Mailinglist Archive: opensuse-project (783 mails)

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[opensuse-project] Re: Draft of Desktop Policy
  • From: Jim Henderson <hendersj@xxxxxxxxx>
  • Date: Thu, 6 Aug 2009 19:09:47 +0000 (UTC)
  • Message-id: <h5f9pq$1tk$1@xxxxxxxxxxxxx>
On Tue, 04 Aug 2009 14:16:02 +0200, Andreas Jaeger wrote:

After reading all emails and having many discussions about the default
desktop topic, I've wrote up the following draft proposal (at the end of
my long email) and propose to enact it.

Looks good to me.

A couple of thoughts (after reading much of the discussion on this

1. "Most popular" is a difficult metric. Some suggest that KDE is the
most popular based on the older user survey, and that because the
openFATE request mirrors this, that makes it a valid figure. However,
I'm sure that not all users are aware of the openFATE request or the user
survey (this is the first I'd heard of either of them, in fact). At best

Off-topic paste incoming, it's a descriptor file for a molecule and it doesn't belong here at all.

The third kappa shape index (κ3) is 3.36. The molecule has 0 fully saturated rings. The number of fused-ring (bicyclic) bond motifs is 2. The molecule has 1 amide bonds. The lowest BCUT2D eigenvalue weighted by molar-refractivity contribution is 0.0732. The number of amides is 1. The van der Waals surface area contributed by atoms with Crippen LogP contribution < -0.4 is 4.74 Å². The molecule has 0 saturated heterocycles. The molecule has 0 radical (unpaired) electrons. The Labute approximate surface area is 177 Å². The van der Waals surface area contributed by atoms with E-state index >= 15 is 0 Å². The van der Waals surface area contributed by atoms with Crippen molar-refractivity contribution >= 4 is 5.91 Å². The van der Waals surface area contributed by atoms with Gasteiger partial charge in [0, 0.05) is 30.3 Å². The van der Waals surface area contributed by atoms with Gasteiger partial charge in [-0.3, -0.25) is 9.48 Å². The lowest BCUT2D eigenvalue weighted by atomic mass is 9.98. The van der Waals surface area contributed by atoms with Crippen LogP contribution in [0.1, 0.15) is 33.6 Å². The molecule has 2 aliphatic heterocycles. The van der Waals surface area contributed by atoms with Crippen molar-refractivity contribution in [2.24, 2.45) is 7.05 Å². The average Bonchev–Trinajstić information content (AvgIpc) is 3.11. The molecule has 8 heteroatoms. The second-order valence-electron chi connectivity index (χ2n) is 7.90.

the survey and the request represent the opinions of the majority of
people who know about them, which may or may not be a reasonable sampling
of the user community at large.

2. Having used both KDE and GNOME (GNOME much, much more than KDE,
admittedly), it seems that saying "KDE is most popular" has the potential
to scare new users off. Much of the openSUSE community is made up of
highly experienced Linux users, and KDE is an excellent desktop choice
for users who have a lot of experience and like the flexibility that KDE

However, that flexibility comes at a cost of complexity that can (not
necessarily "is", but "can") be daunting to a new user. So if the
argument is to make a choice for new users, shouldn't we look not at the
use case for "the popular choice in the community" but rather "what suits
a new user coming from Windows or another platform best"? We talk a lot
about the success Ubuntu has had with a single desktop model (with GNOME
as their choice) in attracting new users, so it seems that there is a
consensus that new users benefit from using GNOME.

If we want to grow the community, we have to attract new users as well as
experienced users. Something to think about.

3. Perhaps rather than look at the user base/potential user base as
"those who currently use openSUSE", we should look broader at how the
desktops are split amongst all Linux distributions.

If we're interested in *growth*, then we have to look beyond the current
user base and at who we wish to attract to using the distribution.

This also ties into the point someone (I apologise, I forget who) who
mentioned the accessibility needs he has being better met by GNOME than

Jim Henderson
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